Sweden has gained infamy as the birthplace of the world’s best pop music (ABBA, Roxette, Ace of Base and Robyn, to name a few) and stylish discount retailers (IKEA, H&M). And I won’t lie: I listened to “Dancing On My Own” the moment I set foot on Swedish soil, while wearing clothing from H&M no less.


My travel to Sweden was too recent to attempt to correlate the experience I had there with Swedes’ propensity to produce excellent, affordable consumables. Indeed, I’m still lost in pure nostalgia of the magical eight days I spent there, first in the country’s fairytale forests, then in Stockholm, the capital of Scandinavia.


You might not be making a beeline for Sweden, and that may be because you feel like you already know it somewhat, what with the country’s perpetual place in pop culture. If your travel plans will take you to Sweden soon, however, do make sure and consult my Sweden travel guide first.

Places to Travel in Sweden

Sweden’s capital Stockholm is, not surprisingly, the place most travelers to Sweden begin — and, even less surprisingly, end — their vacations. Stockholm is a truly world-class city, whether you stick to “old town” Gamla Stan, hang with the hipsters in Södermalm or explore the nearly Stockholm archipelago, which is home to more than 30,000 islands.


I was lucky enough to spend a few days before arriving in Stockholm amid western Sweden’s “fairytale” forests. Specifically the town of Hagfors and its vicinity, which is located approximately two hours north of Karlstad in, with all due respect, the middle of fucking nowhere. I loved it, and recommend every person who travels to Sweden visits this area.


Sweden travel destinations I didn’t have time to visit on this trip (but absolutely will next time I return!) are the west and southern coasts near the cities of Göteborg and Malmo, and the country’s Arctic North, which you can visit with an affordable rail pass from SJ — if you read the fine print that is; I didn’t.

Cost of Travel in Sweden

Travel in Sweden is expensive, although I wouldn’t go so far as to put in the same class as, say, Norway or Australia. Indeed, prices in Sweden are just a tad above what you’d find in mainland Europe’s most expensive cities, such as Paris and London. If you play your cards right, you can probably get by on $75-100 per day — closer to $75 in rural areas, and $100 in Stockholm. Sweden currently uses the Swedish kronor (1 SEK ~ 6.8 USD, as of June 2012), but is technically obliged to switch the euro at some point in the future, as much as Swedish leaders currently dislike that idea.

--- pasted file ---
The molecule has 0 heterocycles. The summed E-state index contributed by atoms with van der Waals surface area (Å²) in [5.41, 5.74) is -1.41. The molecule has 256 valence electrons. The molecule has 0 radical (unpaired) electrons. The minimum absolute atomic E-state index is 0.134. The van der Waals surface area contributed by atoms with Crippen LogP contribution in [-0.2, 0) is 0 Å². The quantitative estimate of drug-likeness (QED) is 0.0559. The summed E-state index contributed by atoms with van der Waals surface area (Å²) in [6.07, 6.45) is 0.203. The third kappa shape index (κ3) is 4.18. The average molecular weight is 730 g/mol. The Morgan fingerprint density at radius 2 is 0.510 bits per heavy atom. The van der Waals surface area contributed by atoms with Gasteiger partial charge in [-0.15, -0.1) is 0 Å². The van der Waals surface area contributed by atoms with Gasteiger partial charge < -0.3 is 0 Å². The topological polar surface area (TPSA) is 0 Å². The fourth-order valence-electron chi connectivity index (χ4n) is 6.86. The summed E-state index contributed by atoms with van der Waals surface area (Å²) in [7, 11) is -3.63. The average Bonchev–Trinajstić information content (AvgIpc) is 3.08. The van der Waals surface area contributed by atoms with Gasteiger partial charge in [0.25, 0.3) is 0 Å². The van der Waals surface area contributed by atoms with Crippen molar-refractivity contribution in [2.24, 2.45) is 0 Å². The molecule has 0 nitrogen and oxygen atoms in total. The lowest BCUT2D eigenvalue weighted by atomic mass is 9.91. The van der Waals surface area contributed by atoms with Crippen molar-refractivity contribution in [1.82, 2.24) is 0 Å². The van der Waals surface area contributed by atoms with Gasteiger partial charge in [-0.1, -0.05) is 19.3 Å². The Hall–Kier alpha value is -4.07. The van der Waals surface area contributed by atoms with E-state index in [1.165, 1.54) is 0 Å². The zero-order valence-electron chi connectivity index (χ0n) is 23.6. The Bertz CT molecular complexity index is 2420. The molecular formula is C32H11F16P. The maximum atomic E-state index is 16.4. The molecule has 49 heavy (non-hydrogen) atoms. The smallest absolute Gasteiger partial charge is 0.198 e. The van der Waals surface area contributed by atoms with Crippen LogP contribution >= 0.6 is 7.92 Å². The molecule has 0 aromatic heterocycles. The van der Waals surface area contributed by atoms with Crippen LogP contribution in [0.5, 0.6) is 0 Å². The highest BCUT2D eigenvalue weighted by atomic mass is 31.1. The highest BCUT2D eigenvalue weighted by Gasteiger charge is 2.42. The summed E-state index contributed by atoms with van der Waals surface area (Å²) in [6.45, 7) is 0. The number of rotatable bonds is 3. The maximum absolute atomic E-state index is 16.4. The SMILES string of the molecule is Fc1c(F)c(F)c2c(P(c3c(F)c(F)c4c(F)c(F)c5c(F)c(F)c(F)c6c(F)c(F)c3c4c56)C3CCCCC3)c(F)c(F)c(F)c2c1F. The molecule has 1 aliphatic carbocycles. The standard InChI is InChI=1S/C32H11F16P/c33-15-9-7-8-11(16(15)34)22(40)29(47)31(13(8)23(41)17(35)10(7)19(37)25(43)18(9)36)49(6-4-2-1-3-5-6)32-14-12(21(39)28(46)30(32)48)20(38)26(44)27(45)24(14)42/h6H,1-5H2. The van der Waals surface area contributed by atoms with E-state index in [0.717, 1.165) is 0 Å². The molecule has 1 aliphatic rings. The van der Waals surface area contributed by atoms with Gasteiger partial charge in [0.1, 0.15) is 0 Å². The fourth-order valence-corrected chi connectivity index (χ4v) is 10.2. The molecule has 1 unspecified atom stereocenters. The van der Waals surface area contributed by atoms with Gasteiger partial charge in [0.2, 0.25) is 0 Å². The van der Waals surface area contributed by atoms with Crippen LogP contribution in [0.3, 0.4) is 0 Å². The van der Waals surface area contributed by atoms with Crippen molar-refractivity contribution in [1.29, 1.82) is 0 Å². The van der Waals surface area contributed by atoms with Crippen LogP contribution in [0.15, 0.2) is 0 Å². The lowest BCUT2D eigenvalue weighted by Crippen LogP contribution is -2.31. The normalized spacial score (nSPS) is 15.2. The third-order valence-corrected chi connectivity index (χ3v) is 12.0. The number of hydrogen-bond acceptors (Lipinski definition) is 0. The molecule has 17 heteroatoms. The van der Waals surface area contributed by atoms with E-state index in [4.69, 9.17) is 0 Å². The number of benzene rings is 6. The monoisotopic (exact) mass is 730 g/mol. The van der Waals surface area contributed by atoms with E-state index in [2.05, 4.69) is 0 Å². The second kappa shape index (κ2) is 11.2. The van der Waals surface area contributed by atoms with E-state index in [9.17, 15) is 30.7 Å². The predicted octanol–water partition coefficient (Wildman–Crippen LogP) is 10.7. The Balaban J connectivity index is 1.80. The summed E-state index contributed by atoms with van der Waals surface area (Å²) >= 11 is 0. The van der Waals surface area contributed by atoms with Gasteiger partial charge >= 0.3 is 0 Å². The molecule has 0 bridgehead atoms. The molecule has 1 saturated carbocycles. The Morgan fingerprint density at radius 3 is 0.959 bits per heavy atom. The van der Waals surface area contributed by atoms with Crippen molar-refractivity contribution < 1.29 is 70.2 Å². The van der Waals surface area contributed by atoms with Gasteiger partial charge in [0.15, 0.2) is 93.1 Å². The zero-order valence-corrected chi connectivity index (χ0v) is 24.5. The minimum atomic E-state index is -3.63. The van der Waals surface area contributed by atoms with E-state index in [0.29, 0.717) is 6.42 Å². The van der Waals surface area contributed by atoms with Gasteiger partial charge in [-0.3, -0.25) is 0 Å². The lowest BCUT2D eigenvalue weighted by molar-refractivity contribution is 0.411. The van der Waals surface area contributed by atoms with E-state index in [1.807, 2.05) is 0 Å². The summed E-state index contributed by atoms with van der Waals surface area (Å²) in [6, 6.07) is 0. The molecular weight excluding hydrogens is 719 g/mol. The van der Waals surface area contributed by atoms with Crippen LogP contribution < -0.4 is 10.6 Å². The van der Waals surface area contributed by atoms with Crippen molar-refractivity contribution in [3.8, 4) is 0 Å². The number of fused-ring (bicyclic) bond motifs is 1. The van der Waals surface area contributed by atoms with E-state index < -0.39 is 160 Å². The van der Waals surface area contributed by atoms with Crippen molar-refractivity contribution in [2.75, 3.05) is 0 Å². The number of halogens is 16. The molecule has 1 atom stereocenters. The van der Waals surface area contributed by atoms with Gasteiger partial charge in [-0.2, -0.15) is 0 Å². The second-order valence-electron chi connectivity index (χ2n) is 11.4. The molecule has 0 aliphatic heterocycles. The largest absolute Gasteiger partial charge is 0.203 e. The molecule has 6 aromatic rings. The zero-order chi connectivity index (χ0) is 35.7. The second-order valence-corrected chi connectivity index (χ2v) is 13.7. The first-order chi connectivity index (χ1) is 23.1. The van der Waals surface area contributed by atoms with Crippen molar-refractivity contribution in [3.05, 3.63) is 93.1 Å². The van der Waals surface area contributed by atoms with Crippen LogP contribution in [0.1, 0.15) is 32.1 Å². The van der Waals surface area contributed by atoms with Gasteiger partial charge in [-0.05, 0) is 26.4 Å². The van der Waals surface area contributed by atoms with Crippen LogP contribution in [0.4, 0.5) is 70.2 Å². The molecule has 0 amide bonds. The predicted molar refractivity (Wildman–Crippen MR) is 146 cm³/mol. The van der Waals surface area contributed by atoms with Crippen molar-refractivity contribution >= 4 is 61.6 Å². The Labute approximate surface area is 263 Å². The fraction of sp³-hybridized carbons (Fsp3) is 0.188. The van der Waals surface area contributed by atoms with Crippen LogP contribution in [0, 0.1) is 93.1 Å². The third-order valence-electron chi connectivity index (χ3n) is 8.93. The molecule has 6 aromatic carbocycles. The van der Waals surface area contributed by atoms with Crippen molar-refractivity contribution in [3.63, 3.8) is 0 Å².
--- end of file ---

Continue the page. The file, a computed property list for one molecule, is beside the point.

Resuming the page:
Transportation in Sweden

Sweden is a highly-developed country, and its transportation infrastructure is likewise developed. The country is connected primarily by the SJ rail network and, for travelers with more cash to spend, by regional flights through SAS, which has a hub at Stockholm’s Arlanda airport.


Stockholm itself is home to an extensive (and extremely artistic!) metro system, while bus networks connect cities in most of the rest of the country.

Sweden and the E.U.

Although the country doesn’t (yet) use the Euro, Sweden is both a member of the E.U. and the Schengen area. Travelers to Sweden are thus bound by the immigration rules of the Schengen area. U.S. citizens, for example, are limited to three months out of any six month period in the Schengen area, be it entirely in Sweden or spread throughout Europe.

Sweden’s Midsummer Festival

I was “lucky” enough to arrive in cosmopolitan Stockholm at the start of Midsummer (Swedish: “Midsommar”), an annual festival that celebrates the summer solstice and, apparently, the most important holiday in Sweden.


I put the word “lucky” in quotes because Swedes tend to retreat to the countryside, be it the aforementioned forests or the Stockholm archipelago, during this festival. As a result, I arrived to a nearly deserted city. As cool as that was in and of itself, I do recommend soliciting an invite to a Misummer party if you plan to be in Sweden at the end of June.